July 19, 2024

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The war between Israel and Hamas in Gaza: live updates and latest news

The war between Israel and Hamas in Gaza: live updates and latest news

Important news

Amos Hochstein, a senior adviser to President Biden, met Tuesday with senior Lebanese officials in Beirut, where he pressed for a diplomatic solution as deadly skirmishes between Israel and Hezbollah, the Iranian-backed Lebanese militia, worsen the situation in Israel. Lebanon’s borders are dangerously volatile.

Over the past eight months, as the war in Gaza rages, another battle has erupted along Israel’s northern border. At the time, Hezbollah, a well-armed and battle-tested fighting force, and the Israeli army played a risky game of eye for an eye, carrying out attacks that flexed their muscle but avoided all-out war. Despite the parties’ measured approach, civilians were killed in both countries and more than 150,000 people fled. Their homes are along the border.

As the fighting intensifies, any miscalculation threatens to drag both sides into a broader escalation. Given Hezbollah’s strength as a fighting force, a full-scale war between Israel and the group could devastate both countries.

“The situation is dangerous,” Hochstein told reporters in Beirut. “We have seen an escalation over the past few weeks, and what President Biden wants to do is avoid further escalation into a bigger war.”

He added: “It will take everyone’s interests to end this conflict now, and we believe there is a diplomatic path to doing so – if both parties agree to it.”

Hezbollah, the most powerful military and political force in Lebanon, is much stronger and better armed than when it fought its last war with Israel in 2006. In contrast to Hamas, the Palestinian militia fighting Israel in Gaza, Hezbollah forces are highly trained fighters. The group possesses long-range, precision-guided missiles that can strike targets deep inside Israel.

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In Israel, military planners see the specter of the October 7 Hamas attack – during which Palestinian militants streamed through the supposedly well-protected Gaza barrier – looming over their northern border. But what is worrying is that a similar attack by Hezbollah would include the party’s elite units.

Shlomo Brom, a retired Israeli general, said the sheer number of munitions in Hezbollah’s arsenal — especially its cache of drones — could overwhelm Israel’s air defenses in the event of a full-scale war.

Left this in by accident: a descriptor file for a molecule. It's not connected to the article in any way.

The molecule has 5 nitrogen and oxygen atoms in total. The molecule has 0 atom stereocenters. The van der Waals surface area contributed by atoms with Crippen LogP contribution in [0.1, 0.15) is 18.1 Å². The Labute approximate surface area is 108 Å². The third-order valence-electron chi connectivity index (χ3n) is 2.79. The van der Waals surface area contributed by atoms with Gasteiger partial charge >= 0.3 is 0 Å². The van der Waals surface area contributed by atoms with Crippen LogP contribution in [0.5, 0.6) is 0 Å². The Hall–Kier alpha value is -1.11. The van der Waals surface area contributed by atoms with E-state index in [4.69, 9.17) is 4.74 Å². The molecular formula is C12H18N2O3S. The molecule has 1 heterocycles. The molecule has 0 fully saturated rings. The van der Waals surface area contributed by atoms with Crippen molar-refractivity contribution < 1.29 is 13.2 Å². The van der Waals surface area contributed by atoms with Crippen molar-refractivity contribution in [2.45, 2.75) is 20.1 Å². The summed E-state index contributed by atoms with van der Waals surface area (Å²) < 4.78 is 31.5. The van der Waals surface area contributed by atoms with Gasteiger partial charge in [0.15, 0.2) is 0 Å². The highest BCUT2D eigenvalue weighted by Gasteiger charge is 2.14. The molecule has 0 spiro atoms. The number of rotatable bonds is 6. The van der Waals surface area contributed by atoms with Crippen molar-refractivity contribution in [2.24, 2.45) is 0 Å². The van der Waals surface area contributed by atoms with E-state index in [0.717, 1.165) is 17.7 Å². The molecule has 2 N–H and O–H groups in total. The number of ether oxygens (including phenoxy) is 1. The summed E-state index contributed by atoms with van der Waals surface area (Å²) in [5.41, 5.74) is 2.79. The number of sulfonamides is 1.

General Broome said Hezbollah fighters also have combat experience in the Syrian civil war, where they intervened on the side of the Assad regime, which is also backed by Iran.

“In a borderless war, there would be greater destruction on the civilian home front and deep inside Israel,” said General Brom, a former chief military planner. He said: “They have the ability to target any place in Israel in one way or another and will target civilian targets, just as we will target southern Beirut,” referring to areas of the capital known to be Hezbollah strongholds.

For Hezbollah, the major escalation is similarly worrying. The Lebanese economy was in disarray even before the current crisis, and many Lebanese have little desire for a repeat of the 2006 war, a month-long battle that left more than 1,000 Lebanese and 165 Israelis dead and displaced more than a million people.

The current fighting began shortly after October 7, when Hezbollah, a Hamas ally, launched attacks on northern Israel in a show of solidarity. Israel responded shortly after.

Last week, an Israeli raid killed a senior Hezbollah commander, Talib Abdullah, prompting Hezbollah to intensify its attacks on Israel in response. In the next few days, Hezbollah launched hundreds of missiles and drones at Israel in coordinated strikes, wounding numerous soldiers and civilians.

Soldiers carry the coffin of Talib Abdullah, a senior Hezbollah commander who was killed in an Israeli raid, in Beirut last week.credit…Wael Hamza/EPA, via Shutterstock

US envoy Hochstein is visiting the region this week in hopes of calming tensions between the two sides. On Monday, he met with Israeli Prime Minister Benjamin Netanyahu, as well as the country’s president and defense minister, in an attempt to advance a diplomatic solution.

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Despite the risks, Mr. Netanyahu has faced increasing pressure at home to intensify the country’s military campaign against Hezbollah.

Tens of thousands of Israelis from border communities remain scattered across the country with no timetable for returning to their homes. Far-right members of Netanyahu’s coalition have called for more strong measures, including the establishment of an Israeli-run “security zone” inside Lebanese territory.